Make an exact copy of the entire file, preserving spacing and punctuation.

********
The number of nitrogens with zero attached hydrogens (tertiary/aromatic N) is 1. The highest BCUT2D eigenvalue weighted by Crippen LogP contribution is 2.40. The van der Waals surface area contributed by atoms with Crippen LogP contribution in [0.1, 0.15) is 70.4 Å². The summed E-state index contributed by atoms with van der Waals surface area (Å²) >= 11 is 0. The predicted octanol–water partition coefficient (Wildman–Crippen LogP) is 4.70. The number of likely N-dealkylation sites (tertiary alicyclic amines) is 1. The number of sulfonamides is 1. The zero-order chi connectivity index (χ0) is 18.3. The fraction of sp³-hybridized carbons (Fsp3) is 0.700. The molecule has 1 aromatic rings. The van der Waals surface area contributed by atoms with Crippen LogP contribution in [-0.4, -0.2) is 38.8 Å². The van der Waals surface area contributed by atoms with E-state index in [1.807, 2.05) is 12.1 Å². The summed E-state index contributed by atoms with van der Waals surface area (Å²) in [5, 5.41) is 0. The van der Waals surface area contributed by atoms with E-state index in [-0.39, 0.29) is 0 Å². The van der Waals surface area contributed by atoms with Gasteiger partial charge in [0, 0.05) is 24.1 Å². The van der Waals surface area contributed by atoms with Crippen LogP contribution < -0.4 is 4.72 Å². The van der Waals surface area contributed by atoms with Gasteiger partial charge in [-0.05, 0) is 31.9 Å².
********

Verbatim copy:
The number of nitrogens with zero attached hydrogens (tertiary/aromatic N) is 1. The highest BCUT2D eigenvalue weighted by Crippen LogP contribution is 2.40. The van der Waals surface area contributed by atoms with Crippen LogP contribution in [0.1, 0.15) is 70.4 Å². The summed E-state index contributed by atoms with van der Waals surface area (Å²) >= 11 is 0. The predicted octanol–water partition coefficient (Wildman–Crippen LogP) is 4.70. The number of likely N-dealkylation sites (tertiary alicyclic amines) is 1. The number of sulfonamides is 1. The zero-order chi connectivity index (χ0) is 18.3. The fraction of sp³-hybridized carbons (Fsp3) is 0.700. The molecule has 1 aromatic rings. The van der Waals surface area contributed by atoms with Crippen LogP contribution in [-0.4, -0.2) is 38.8 Å². The van der Waals surface area contributed by atoms with E-state index in [1.807, 2.05) is 12.1 Å². The summed E-state index contributed by atoms with van der Waals surface area (Å²) in [5, 5.41) is 0. The van der Waals surface area contributed by atoms with E-state index in [-0.39, 0.29) is 0 Å². The van der Waals surface area contributed by atoms with Gasteiger partial charge in [0, 0.05) is 24.1 Å². The van der Waals surface area contributed by atoms with Crippen LogP contribution < -0.4 is 4.72 Å². The van der Waals surface area contributed by atoms with Gasteiger partial charge in [-0.05, 0) is 31.9 Å².